How Much Does a Roof Replacement Cost?

Updated: Aug. 29, 2023

Roofs are meant to last, so you might never have to replace yours. If you do, you'll probably need a roofer, because it isn't a job to DIY.

Leaks in any part of the house can be unsettling, but none more than roof leaks. This is personal experience talking.

Our house was constructed in two parts, each with a peaked roof sloping toward a flat area between them. As you might expect, that was a pretty bad design. Leaves collected there and got soaked by rain, eventually rotting the roof decking. Things got so bad the drywall in the kitchen eventually collapsed from all the moisture.

Rebuilding that section of the roof with its own peak solved the problem. The roofer was a friend who charged “family rates” for his time, but the final bill still exceeded $20,000. With California pummeled by a seemingly unending wave of rain and wind, I’m glad we did it.

If you own a house long enough, you’ll face the prospect of roof repairs at some point. The need for an entire roof replacement is less common. A roof can last from 25 to 100 years, depending on how well it’s built, the construction materials and fierceness of weather conditions. When it’s time for a complete tear-off and replacement, here’s what to expect.

National Average Roof Replacement Cost

Many factors go into replacing a roof, which makes quoting an average difficult. It’s a fair bet you’ll pay less than we did for our new section of roof. The job typically entails tearing off and hauling away the covering, making spot repairs to the decking, then installing a new covering with underlayment and flashing.

If you own a really large house with a complex roof, you could pay as much as $22,000 for a roof replacement. In most cases, the cost is lot lower. The national average runs $8,000 and $11,000, and some people may spend as little as $5,000.

Factors That Determine the Cost of Roof Replacement

When a roofer comes to your house to assess the job and provide an estimate, the following factors figure into the quote:

  • Size of the roof: Roofers generally measure the area of a roof in squares, each equalling 100 square feet. Typical labor rates range from $150 to $300 per square, the same as $1.50 to $3.00 per square foot.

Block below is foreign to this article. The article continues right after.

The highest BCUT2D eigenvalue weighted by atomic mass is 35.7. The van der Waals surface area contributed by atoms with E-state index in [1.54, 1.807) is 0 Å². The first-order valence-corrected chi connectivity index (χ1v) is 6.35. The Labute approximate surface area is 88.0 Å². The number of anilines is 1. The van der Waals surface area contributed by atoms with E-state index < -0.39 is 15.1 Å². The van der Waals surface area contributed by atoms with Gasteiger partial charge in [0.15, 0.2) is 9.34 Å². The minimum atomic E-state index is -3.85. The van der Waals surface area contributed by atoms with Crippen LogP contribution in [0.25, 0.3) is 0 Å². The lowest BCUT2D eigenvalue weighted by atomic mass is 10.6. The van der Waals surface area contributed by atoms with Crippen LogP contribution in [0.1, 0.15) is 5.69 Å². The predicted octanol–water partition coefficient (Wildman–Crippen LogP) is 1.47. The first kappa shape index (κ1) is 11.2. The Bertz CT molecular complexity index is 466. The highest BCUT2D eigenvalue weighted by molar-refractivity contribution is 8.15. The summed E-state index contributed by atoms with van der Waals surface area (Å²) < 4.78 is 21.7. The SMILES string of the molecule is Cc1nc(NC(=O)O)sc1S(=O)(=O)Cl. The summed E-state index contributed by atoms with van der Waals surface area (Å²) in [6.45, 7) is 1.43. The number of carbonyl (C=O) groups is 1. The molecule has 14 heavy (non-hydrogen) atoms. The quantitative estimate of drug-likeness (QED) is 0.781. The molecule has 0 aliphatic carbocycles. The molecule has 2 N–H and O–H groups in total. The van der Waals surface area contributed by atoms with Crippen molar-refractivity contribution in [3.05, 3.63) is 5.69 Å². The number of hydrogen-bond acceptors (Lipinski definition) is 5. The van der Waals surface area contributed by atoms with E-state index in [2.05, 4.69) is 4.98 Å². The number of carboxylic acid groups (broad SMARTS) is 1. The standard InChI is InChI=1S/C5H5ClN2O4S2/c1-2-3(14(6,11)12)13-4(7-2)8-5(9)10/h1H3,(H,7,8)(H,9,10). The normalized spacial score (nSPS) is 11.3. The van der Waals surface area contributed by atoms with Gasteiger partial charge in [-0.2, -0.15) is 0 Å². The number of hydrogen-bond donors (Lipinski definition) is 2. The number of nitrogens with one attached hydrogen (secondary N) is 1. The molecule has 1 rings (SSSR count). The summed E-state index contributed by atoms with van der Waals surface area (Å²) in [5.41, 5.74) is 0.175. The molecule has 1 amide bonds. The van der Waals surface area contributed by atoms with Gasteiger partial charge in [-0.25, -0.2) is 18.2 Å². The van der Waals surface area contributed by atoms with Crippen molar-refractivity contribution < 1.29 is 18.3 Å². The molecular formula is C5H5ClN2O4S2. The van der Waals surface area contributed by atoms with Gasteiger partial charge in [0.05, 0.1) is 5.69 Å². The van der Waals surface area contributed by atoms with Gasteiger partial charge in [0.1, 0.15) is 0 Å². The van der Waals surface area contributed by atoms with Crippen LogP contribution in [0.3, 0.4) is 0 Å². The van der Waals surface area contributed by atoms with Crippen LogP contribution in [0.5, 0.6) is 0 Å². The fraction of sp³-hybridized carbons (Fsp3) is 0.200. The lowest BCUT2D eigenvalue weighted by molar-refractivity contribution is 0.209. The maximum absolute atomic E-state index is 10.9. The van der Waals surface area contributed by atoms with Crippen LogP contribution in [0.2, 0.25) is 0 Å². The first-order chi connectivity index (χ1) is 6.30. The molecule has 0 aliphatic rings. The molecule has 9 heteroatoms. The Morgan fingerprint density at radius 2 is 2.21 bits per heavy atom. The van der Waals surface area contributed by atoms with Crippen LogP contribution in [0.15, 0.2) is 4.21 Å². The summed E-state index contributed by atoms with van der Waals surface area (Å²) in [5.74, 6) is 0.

• Roofing material: Asphalt shingles, composite and metal roofing are generally the most affordable options. Tiles, slate or cedar shingles cost more.
  • Condition of the roof: If it’s rotting or sagging because from age or frequent ice dams, the infrastructure may need repairs, which hikes the cost.
  • Working conditions: It’s more challenging to work on a really steep roof. That slows the job and increases the labor charge.
  • Roof complexity: A complex roof with many peaks, valleys and obstructions like vents and dormers requires more flashing. The job takes longer and costs more than a simple roof.

Questions To Ask Roofing Contractors

Depending on where you live, a roofer generally needs a roofing or general contractor’s license. Ask about proper licensing first. Here are some other questions to ask:

  • What type of insurance do you have? There are three possibilities. General liability covers damage to your home. Worker’s compensation covers injuries to workers. A surety bond covers you in case the job isn’t completed properly or on time. Most licensed contractors carry the first two but bonding is optional in some places, so it’s good to ask.
  • How long have you been in business, and can you provide references? An experienced contractor with a solid reputation is more likely to do a good job, without the need for callbacks, than one just starting out.
  • When can you start, and how long will the project take? Roofers tend to be busy in spring and summer, so you may be put on a waiting list. Once the job starts, the roofer should provide a timeline for completion.
  • Do you do gutters, and is that extra? Not all roofers install gutters, so you may need to line up a contractor for that. Some roofers charge extra for gutters. If so, get a quote for that, too.
  • What type of warranty do you provide? Workmanship warranties can run from five to 25 years. Certified agents for certain materials manufacturers may offer a lifetime warranty, underwritten by the manufacturer, that includes materials and workmanship.

DIY vs. Hiring Pros

While it’s possible to DIY a roof replacement, you shouldn’t. Here’s why:

  • It’s dangerous work.
  • You can damage certain types of roofing materials by walking on them or handling them improperly.
  • Installing and sealing flashing on complex roofs requires skill, and the roof will leak if you don’t do it right.
  • You’ll need a truck to haul the old roofing away.
  • Some manufacturer warranties expressly call for professional installation.

If you’re an experienced builder, you may have the knowledge and skill for the job. But you’ll also need equipment to lift materials onto the roof, dispose of the old roofing and protect yourself from falls. Save your DIY skills for less demanding and hazardous tasks.

Roof Replacement vs. Roof Repair

A full-on roof replacement, aka a tear-off, is a drastic measure. It isn’t necessary to repair a few blown-off shingles or one or more minor leaks. It’s even possible in certain circumstances to install a new roof covering directly over the old one, known as re-roofing.

If you’re deciding between re-roofing and roof replacement, know that replacement adds value to the property. If you plan to sell in the near future, you can recover 60% of the cost of a roof replacement, which makes it a better investment.